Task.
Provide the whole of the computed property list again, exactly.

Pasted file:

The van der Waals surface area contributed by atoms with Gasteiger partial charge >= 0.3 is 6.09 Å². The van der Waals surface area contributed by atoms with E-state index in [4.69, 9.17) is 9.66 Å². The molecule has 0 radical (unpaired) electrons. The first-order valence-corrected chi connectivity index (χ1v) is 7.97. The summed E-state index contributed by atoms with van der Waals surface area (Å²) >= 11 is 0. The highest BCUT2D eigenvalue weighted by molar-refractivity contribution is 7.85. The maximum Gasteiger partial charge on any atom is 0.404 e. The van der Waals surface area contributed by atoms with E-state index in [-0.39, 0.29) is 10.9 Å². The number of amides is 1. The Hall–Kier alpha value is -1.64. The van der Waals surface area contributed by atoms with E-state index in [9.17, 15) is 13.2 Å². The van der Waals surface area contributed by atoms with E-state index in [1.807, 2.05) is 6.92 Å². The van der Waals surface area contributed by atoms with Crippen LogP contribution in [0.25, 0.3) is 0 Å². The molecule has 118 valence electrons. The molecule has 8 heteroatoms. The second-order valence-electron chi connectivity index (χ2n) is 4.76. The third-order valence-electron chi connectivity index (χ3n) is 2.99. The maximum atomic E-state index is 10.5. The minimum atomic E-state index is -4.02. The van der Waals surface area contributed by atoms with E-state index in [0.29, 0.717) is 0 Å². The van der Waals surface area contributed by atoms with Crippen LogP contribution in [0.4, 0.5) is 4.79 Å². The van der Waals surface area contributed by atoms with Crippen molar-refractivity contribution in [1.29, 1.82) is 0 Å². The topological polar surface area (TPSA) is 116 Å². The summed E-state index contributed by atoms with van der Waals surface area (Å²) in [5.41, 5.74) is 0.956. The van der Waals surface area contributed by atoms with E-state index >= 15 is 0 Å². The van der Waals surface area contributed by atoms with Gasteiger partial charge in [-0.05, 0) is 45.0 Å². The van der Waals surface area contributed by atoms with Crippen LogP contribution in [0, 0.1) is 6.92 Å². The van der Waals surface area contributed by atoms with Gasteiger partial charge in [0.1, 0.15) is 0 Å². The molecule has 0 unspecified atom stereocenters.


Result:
The van der Waals surface area contributed by atoms with Gasteiger partial charge >= 0.3 is 6.09 Å². The van der Waals surface area contributed by atoms with E-state index in [4.69, 9.17) is 9.66 Å². The molecule has 0 radical (unpaired) electrons. The first-order valence-corrected chi connectivity index (χ1v) is 7.97. The summed E-state index contributed by atoms with van der Waals surface area (Å²) >= 11 is 0. The highest BCUT2D eigenvalue weighted by molar-refractivity contribution is 7.85. The maximum Gasteiger partial charge on any atom is 0.404 e. The van der Waals surface area contributed by atoms with E-state index in [-0.39, 0.29) is 10.9 Å². The number of amides is 1. The Hall–Kier alpha value is -1.64. The van der Waals surface area contributed by atoms with E-state index in [9.17, 15) is 13.2 Å². The van der Waals surface area contributed by atoms with E-state index in [1.807, 2.05) is 6.92 Å². The van der Waals surface area contributed by atoms with Crippen LogP contribution in [0.25, 0.3) is 0 Å². The molecule has 118 valence electrons. The molecule has 8 heteroatoms. The second-order valence-electron chi connectivity index (χ2n) is 4.76. The third-order valence-electron chi connectivity index (χ3n) is 2.99. The maximum atomic E-state index is 10.5. The minimum atomic E-state index is -4.02. The van der Waals surface area contributed by atoms with E-state index in [0.29, 0.717) is 0 Å². The van der Waals surface area contributed by atoms with Crippen LogP contribution in [0.4, 0.5) is 4.79 Å². The van der Waals surface area contributed by atoms with Crippen molar-refractivity contribution in [1.29, 1.82) is 0 Å². The topological polar surface area (TPSA) is 116 Å². The summed E-state index contributed by atoms with van der Waals surface area (Å²) in [5.41, 5.74) is 0.956. The van der Waals surface area contributed by atoms with E-state index >= 15 is 0 Å². The van der Waals surface area contributed by atoms with Gasteiger partial charge in [-0.05, 0) is 45.0 Å². The van der Waals surface area contributed by atoms with Crippen LogP contribution in [0, 0.1) is 6.92 Å². The van der Waals surface area contributed by atoms with Gasteiger partial charge in [0.1, 0.15) is 0 Å². The molecule has 0 unspecified atom stereocenters.